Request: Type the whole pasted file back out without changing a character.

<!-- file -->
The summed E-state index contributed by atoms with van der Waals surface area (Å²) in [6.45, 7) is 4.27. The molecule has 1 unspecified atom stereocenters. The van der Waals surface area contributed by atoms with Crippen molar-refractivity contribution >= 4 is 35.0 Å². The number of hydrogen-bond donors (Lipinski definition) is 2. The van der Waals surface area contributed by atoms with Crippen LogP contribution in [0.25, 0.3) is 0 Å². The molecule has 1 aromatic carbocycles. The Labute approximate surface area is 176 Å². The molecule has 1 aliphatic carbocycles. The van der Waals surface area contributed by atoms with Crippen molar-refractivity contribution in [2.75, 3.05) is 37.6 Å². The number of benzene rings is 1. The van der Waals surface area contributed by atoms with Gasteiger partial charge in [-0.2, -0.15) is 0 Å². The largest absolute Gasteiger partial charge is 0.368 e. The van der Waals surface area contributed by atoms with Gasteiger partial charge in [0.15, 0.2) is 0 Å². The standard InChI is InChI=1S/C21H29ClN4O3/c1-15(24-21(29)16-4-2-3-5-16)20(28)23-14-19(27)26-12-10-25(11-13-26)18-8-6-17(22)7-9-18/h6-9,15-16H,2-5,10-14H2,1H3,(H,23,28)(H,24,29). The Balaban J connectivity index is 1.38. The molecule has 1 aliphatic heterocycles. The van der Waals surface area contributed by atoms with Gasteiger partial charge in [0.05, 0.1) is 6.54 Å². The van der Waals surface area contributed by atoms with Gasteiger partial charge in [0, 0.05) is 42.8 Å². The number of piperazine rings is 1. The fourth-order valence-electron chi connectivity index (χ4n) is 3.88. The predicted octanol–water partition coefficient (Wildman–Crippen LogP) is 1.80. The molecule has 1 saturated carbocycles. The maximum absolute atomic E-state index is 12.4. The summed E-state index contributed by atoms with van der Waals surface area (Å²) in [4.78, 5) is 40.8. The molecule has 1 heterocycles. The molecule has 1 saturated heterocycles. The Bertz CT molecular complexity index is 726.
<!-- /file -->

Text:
The summed E-state index contributed by atoms with van der Waals surface area (Å²) in [6.45, 7) is 4.27. The molecule has 1 unspecified atom stereocenters. The van der Waals surface area contributed by atoms with Crippen molar-refractivity contribution >= 4 is 35.0 Å². The number of hydrogen-bond donors (Lipinski definition) is 2. The van der Waals surface area contributed by atoms with Crippen LogP contribution in [0.25, 0.3) is 0 Å². The molecule has 1 aromatic carbocycles. The Labute approximate surface area is 176 Å². The molecule has 1 aliphatic carbocycles. The van der Waals surface area contributed by atoms with Crippen molar-refractivity contribution in [2.75, 3.05) is 37.6 Å². The number of benzene rings is 1. The van der Waals surface area contributed by atoms with Gasteiger partial charge in [-0.2, -0.15) is 0 Å². The largest absolute Gasteiger partial charge is 0.368 e. The van der Waals surface area contributed by atoms with Gasteiger partial charge in [0.15, 0.2) is 0 Å². The standard InChI is InChI=1S/C21H29ClN4O3/c1-15(24-21(29)16-4-2-3-5-16)20(28)23-14-19(27)26-12-10-25(11-13-26)18-8-6-17(22)7-9-18/h6-9,15-16H,2-5,10-14H2,1H3,(H,23,28)(H,24,29). The Balaban J connectivity index is 1.38. The molecule has 1 aliphatic heterocycles. The van der Waals surface area contributed by atoms with Gasteiger partial charge in [0.05, 0.1) is 6.54 Å². The van der Waals surface area contributed by atoms with Gasteiger partial charge in [0, 0.05) is 42.8 Å². The number of piperazine rings is 1. The fourth-order valence-electron chi connectivity index (χ4n) is 3.88. The predicted octanol–water partition coefficient (Wildman–Crippen LogP) is 1.80. The molecule has 1 saturated carbocycles. The maximum absolute atomic E-state index is 12.4. The summed E-state index contributed by atoms with van der Waals surface area (Å²) in [4.78, 5) is 40.8. The molecule has 1 heterocycles. The molecule has 1 saturated heterocycles. The Bertz CT molecular complexity index is 726.